EU External Relations Post-Lisbon

The Law and Practice of Facultative Mixity


Volume Editors: and
Despite the Lisbon Treaty reforming the EU Treaty provisions on external relations, it was argued at the time of the Treaty’s entry into force that ‘mixity was here to stay’. While this has indeed proven to be the case, the Court of Justice’s jurisprudence has nonetheless redrawn the contours within which mixity can thrive and for the first time has confirmed the existence of ‘facultative mixity’. In light of these significant post-Lisbon developments the volume aims to clarify the law and policy of facultative mixed agreements in the EU’s treaty practice and this not only from the perspective of EU (constitutional) law itself but also from the perspective of the EU Member States’ legal systems, that of the EU’s third country treaty partners and that of public international law itself.

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Merijn Chamon is Assistant Professor of EU Law at Maastricht University. In the past he was Postdoctoral Researcher of the Flanders Research Foundation (FWO) at the Ghent European Law Institute and Visiting Professor at Antwerp University. His research focuses on EU constitutional and institutional law and the law of EU external relations, fields in which he has published widely.

Inge Govaere is a Professor of European Law and Director of the Ghent European Law Institute (G.E.L.I.) at Ghent University. She is also Director of the European Legal Studies Department at the College of Europe in Bruges.
List of Abbreviations
Notes on Contributors
Table of Case Law

Introduction: Facultative Mixity, More than Just a Childhood Disease of EU Law?
  Merijn Chamon and Inge Govaere

1 Mixity Past, Present and Future: Some Observations
  Allan Rosas

EU Constitutional Principles Applied to Facultative Mixity

2 Facultative’ and ‘Functional’ Mixity Consonant with the Principle of Partial and Imperfect Conferral
  Inge Govaere

3 Facultative Mixity in the Light of the Principle of Subsidiarity
  Isabelle Bosse-Platière and Marise Cremona

4 Facultative Mixity and Sincere Cooperation
  Christophe Hillion and Merijn Chamon

5 Existence or Exercise of EU Competence? from Supervening Exclusivity to Institutional Balance in Limiting Facultative Mixity
  Merijn Chamon

EU Sector Specific Issues of Facultative Mixity

6 Facultative Mixity and the European Union’s Trade and Investment Agreements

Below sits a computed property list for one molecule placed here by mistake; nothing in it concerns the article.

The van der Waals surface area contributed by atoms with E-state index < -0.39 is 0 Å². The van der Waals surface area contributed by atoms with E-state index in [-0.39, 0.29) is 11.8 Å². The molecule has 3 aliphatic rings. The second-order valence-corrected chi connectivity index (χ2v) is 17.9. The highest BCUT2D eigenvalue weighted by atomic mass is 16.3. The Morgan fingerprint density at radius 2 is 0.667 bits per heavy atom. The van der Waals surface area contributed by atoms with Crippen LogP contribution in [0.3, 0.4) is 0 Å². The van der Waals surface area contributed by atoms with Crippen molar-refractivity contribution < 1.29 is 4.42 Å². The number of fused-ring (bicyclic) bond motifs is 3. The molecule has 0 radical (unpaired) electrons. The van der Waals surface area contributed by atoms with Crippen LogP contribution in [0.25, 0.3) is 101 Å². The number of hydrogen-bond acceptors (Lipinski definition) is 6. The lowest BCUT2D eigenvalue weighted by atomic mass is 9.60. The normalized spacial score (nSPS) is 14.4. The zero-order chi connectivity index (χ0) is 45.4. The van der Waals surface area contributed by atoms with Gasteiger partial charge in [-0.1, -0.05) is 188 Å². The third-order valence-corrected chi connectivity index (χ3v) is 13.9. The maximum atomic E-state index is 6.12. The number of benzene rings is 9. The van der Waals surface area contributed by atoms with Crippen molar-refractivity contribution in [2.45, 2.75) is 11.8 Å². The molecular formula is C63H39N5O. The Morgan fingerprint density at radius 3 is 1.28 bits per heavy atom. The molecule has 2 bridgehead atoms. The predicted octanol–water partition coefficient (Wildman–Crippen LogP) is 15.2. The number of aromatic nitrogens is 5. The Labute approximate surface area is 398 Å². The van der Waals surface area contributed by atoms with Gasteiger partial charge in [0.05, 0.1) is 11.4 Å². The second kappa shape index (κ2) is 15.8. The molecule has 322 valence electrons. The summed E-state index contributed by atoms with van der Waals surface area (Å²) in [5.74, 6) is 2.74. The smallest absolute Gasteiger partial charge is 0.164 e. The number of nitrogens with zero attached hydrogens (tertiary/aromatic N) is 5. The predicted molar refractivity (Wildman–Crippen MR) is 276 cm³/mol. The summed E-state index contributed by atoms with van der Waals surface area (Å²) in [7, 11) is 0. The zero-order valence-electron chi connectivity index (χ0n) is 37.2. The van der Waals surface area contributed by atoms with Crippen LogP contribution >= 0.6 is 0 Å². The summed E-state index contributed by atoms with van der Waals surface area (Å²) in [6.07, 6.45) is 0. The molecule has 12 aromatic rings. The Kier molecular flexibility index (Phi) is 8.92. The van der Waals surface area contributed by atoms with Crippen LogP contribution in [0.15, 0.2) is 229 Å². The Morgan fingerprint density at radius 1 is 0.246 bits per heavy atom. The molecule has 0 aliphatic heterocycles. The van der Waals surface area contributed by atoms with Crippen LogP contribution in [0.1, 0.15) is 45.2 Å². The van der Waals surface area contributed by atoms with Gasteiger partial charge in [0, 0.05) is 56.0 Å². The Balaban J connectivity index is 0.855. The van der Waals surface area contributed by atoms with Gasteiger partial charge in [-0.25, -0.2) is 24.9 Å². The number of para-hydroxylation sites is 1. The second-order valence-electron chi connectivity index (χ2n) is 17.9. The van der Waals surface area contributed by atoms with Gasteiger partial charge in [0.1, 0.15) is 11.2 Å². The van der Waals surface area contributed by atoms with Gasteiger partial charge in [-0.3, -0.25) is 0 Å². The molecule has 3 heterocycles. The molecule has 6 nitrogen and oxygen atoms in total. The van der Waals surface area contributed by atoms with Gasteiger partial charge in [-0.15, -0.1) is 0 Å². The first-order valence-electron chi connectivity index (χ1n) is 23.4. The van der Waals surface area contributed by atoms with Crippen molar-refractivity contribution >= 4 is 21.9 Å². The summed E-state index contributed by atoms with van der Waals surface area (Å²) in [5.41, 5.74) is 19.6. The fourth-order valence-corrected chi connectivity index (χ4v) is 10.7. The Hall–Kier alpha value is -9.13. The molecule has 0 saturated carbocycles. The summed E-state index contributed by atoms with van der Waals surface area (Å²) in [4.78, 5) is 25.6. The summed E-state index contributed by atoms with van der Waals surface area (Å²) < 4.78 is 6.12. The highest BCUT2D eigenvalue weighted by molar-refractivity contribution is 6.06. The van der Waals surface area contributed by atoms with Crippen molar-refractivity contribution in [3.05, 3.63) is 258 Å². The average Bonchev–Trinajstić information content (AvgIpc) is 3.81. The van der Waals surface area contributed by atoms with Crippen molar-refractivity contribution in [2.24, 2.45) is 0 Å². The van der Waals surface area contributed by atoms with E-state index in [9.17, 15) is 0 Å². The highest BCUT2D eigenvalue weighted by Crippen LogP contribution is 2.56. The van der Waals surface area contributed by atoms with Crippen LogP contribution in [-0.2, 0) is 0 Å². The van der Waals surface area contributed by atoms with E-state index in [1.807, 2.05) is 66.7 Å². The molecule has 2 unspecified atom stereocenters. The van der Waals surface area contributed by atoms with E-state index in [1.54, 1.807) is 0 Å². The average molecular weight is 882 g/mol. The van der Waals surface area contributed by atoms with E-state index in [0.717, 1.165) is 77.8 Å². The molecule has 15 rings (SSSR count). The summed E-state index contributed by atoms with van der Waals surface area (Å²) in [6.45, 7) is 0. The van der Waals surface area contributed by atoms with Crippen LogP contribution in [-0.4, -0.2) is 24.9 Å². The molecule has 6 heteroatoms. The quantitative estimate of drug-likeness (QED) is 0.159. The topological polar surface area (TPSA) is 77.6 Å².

Gesa Kübek and Isabelle van Damme

7 Old Habits Die Hard: Questions of Facultative Mixity in Relation to the Common Foreign and Security Policy
  Peter van Elsuwege

8 Facultative Mixity in the Area of Freedom Security and Justice
emsp; Claudio Matera and Mauro Gatti

Facultative Mixity and the EU Institutions

9 Facultative Mixity after the Singapore Opinion: Clarity or Fresh Doubts?
  Luca Prete

10 On ‘Facultative’ Mixity: Some Views from the North of the Rue de la Loi
  Fernando Castillo de la Torre

11 Mixity versus Unity: a View from the Other Side of the Rue de la Loi
  Sonja Boelaert

12 Mixed Agreements from the Perspective of the European Parliament
  Sonja Boelaert

International and National Constitutional Law Perspectives on Facultative Mixity

13 Facultative Mixity in the International Legal Order – Tolerating European Exceptionalism?
  Jed Odermatt

14 The Netherlands and (Facultative) Mixity: Pragmatism over Principles?
  Liesbeth A Campo, Andrea Ott and Ramses Wessel

15 Mixed Agreements in the Italian Legal
  Carlo Tovo

16 The Reception of EU Facultative Mixity in Germany’s Constitutional Order
  Wolfgang Weiß

17 Retour sur la Compétence Externe Partagée de l’Union: L’arrêt cotif et les Conditions de sa mise en Application
  Diégo Colas

18 Shaping the Future of Mixity
  Joni Heliskoski


Academics working in the field of EU external relations, EU constitutional law or international organisations. Students of EU external relations law. Practitioners working at administrations at the level of the EU Member States or the EU, or the EU’s treaty partners, be it international organisations or third states.
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